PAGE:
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Remembrance Sunday events cancelled due to Covid-19

 

Services planned in Edinburgh will not take place this year, organisers have confirmed

Remembrance events planned in Edinburgh have fallen victim to the coronavirus.

The annual national remembrance events that were scheduled to take place in Edinburgh on Remembrance Sunday (8 November) and Armistice Day (11 November ) will not be open to the public following confirmation of Coronavirus guidelines by the Scottish Government yesterday.

Under the Scottish Government Strategic Framework outdoor standing events are not permitted in areas placed in Levels one to four, which means that traditional remembrance services and parades at outdoor war memorials must be cancelled. Services held in places of worship can proceed if undertaken in line with Government guidelines but will be limited in size.

However, Legion Scotland and Poppyscotland are encouraging alternative arrangements to be made for marking remembrance this year. The public are being encouraged to take to their doorsteps at 11am on Remembrance Sunday and Armistice Day to mark the two-minute silence.  The BBC will televise proceedings from the Cenotaph in London on 8 November and both charities will be broadcasting a virtual service of remembrance on 11 November. 

Chief executive of Legion Scotland, Dr Claire Armstrong, said: “Coronavirus must not cancel remembrance, but public safety is paramount. The Scottish Government guidance means that it is simply not safe to proceed with our planned national events. It also means that for most of the country, local remembrance events cannot take place either. However, we can and must take time as a nation to observe the two-minute silence safely, and ensure we come together in spirit to pay our respects to those who made the ultimate sacrifice.

“While we cannot stage our traditional Remembrance Sunday event at Edinburgh’s Stone of Remembrance, we will be holding a small private service and wreath laying within the Scottish National War Memorial at Edinburgh Castle, highlights of which will be broadcast via the news media and our social media channels afterwards.  This service will be conducted in strict adherence with Scottish Government guidelines on places of worship, with only a very small, invited number of wreath layers in attendance.  Legion Scotland will also lay wreaths at the Stone of Remembrance on behalf of those organisation who would normally attend in person.”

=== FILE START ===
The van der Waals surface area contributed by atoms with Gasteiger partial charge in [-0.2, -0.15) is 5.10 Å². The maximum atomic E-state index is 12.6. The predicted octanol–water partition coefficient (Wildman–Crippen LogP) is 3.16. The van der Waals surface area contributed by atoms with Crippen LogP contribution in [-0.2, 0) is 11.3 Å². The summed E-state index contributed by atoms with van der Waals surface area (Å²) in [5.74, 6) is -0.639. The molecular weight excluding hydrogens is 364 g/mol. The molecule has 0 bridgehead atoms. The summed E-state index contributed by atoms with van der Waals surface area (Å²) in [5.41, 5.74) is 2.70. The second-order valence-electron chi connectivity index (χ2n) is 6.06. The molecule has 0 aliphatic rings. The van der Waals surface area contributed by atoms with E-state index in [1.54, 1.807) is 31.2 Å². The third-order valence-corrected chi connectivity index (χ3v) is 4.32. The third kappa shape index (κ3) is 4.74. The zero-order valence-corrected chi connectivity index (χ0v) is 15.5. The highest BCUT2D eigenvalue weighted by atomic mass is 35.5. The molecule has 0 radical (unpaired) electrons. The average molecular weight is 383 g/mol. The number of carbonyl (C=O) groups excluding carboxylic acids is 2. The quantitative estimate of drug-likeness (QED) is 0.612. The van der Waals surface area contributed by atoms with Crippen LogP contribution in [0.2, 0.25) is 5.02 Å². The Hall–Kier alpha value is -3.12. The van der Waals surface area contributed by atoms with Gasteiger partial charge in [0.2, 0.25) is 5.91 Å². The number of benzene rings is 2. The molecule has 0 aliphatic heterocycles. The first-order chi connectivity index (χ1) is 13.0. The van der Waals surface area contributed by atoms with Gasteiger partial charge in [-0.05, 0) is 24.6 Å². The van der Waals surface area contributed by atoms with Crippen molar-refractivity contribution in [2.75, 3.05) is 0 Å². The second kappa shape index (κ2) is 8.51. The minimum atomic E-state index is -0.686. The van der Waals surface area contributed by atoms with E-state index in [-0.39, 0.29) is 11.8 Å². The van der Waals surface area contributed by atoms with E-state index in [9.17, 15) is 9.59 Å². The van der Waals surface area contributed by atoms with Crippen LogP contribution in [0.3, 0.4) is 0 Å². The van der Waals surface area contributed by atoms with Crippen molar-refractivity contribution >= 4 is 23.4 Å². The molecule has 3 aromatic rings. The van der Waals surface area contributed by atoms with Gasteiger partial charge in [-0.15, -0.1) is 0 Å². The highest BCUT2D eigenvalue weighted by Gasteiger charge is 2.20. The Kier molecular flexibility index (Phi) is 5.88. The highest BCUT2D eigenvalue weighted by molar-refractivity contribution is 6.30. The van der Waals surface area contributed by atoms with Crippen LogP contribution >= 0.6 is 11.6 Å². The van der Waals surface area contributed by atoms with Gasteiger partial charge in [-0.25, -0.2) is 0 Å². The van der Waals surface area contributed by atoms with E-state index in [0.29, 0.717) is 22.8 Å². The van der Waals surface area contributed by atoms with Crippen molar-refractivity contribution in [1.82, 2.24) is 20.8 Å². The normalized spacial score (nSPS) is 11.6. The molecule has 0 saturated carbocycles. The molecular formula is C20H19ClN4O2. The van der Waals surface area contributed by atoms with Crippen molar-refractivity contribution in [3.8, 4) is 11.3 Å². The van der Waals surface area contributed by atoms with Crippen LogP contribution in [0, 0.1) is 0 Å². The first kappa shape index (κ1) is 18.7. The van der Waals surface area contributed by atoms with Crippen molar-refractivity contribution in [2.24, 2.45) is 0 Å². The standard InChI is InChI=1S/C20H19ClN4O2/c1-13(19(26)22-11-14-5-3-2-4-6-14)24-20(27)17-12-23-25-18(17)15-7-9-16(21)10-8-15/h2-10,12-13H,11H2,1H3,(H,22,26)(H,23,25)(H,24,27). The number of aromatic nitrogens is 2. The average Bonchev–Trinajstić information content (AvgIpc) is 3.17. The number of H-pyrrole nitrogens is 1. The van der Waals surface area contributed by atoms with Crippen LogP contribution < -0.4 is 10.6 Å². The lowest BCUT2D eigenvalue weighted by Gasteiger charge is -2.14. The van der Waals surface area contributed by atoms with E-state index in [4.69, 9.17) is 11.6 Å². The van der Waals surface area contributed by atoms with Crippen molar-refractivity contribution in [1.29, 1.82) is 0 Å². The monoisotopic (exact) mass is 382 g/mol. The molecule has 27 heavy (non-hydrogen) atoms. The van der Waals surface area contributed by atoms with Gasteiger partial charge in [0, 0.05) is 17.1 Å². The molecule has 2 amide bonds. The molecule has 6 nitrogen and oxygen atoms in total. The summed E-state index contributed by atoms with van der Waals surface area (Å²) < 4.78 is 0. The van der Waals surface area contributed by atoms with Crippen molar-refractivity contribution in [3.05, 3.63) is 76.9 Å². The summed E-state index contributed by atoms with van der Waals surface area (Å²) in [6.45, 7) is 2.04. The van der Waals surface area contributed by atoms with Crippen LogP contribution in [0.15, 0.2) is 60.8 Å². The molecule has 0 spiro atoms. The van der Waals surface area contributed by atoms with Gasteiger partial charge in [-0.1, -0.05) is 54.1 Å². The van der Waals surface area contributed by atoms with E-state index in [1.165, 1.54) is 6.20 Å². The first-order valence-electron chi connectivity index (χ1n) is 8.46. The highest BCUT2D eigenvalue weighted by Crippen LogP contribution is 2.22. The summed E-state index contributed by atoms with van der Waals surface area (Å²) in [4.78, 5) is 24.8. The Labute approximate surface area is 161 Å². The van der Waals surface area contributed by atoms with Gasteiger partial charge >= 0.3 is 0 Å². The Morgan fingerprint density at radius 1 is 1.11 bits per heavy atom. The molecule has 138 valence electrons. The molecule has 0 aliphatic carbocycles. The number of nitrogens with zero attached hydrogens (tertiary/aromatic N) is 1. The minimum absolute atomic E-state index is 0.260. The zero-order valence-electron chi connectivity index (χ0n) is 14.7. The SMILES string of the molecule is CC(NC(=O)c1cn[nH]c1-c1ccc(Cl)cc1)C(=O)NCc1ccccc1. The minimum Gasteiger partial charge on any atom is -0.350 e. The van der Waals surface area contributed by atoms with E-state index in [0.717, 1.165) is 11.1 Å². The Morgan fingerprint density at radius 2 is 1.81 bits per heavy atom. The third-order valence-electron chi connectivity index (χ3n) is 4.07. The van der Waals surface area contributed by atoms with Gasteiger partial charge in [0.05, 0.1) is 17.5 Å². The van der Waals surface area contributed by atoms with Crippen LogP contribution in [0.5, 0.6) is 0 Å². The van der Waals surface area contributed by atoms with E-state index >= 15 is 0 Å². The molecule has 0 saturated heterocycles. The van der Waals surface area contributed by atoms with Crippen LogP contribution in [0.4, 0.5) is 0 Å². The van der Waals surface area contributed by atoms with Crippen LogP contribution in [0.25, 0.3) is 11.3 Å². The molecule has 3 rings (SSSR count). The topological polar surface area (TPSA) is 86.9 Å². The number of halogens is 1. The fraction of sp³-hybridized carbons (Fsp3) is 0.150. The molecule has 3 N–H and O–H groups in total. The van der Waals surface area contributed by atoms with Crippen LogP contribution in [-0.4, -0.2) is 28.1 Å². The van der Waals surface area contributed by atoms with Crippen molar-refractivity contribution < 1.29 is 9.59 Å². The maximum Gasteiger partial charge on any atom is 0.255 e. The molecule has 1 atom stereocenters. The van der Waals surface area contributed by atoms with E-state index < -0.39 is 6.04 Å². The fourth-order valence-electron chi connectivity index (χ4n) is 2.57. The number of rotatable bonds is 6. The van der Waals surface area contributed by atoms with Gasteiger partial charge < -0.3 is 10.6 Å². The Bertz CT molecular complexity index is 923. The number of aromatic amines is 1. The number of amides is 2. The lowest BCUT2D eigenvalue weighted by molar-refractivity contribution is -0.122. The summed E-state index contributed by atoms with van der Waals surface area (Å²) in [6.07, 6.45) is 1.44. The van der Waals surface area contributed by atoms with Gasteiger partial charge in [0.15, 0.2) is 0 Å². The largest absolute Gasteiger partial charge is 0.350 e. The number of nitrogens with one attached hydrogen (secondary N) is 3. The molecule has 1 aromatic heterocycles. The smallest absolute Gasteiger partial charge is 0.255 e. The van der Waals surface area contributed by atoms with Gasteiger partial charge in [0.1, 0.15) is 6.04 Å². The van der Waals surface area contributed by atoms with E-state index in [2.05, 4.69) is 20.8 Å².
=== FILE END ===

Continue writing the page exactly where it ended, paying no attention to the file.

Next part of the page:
Commenting on the Scottish Government’s restrictions and the implications for the remembrance period, veterans minister, Graeme Dey MSP, said: “Remembrance Sunday is an opportunity for people in Scotland to join with others across the world to commemorate those who laid down their lives for their country, but the pandemic has made that much more difficult this year.

“We understand it will be disappointing to many people that national services will not be open to the public, however, due to the risk of public gatherings spreading the virus and endangering lives, we would encourage those who want to pay their respects to do so safely in other ways.

“It is vitally important that all of us abide by the restrictions to help save lives and protect the NHS as we are remembering the incredible sacrifice that so many have made.”

The 2020 Scottish Poppy Appeal continues, albeit with thousands of volunteers forced to stay at home. This has seen Scotland’s biggest annual street collection badly affected with much of the vital fundraising now taking place online.

Mark Collins, chief executive of Poppyscotland, added: “So many of our traditional and planned remembrance activities cannot proceed and that comes with great disappointment to many, myself included. Remembrance remains a period of personal reflection and while we cannot share in that moment in the usual way, we can and must continue to remember those who have sacrificed so much for us in new and different ways.

“Our Armed Forces community rely on the vital, life-changing support provided by Poppyscotland and this is largely made possible by the donations we receive to the Scottish Poppy Appeal. That is why I am urging the public to donate differently this year.

“We have launched a number of new digital innovations including our Virtual Field of Remembrance, QR codes and contactless chips on poppy boxes and our Donate, Download and Display campaign. Many supermarket collections are also continuing, and poppies are still widely available from the usual outlets. As we approach the final few days of the Appeal, we’re urging the public to show their support online like never before. Our Armed Forces community are counting on us all.

The Scottish Government guidelines on remembrance events can be viewed at: https://www.gov.scot/publications/coronavirus-covid-19-remembrance-2020/

 

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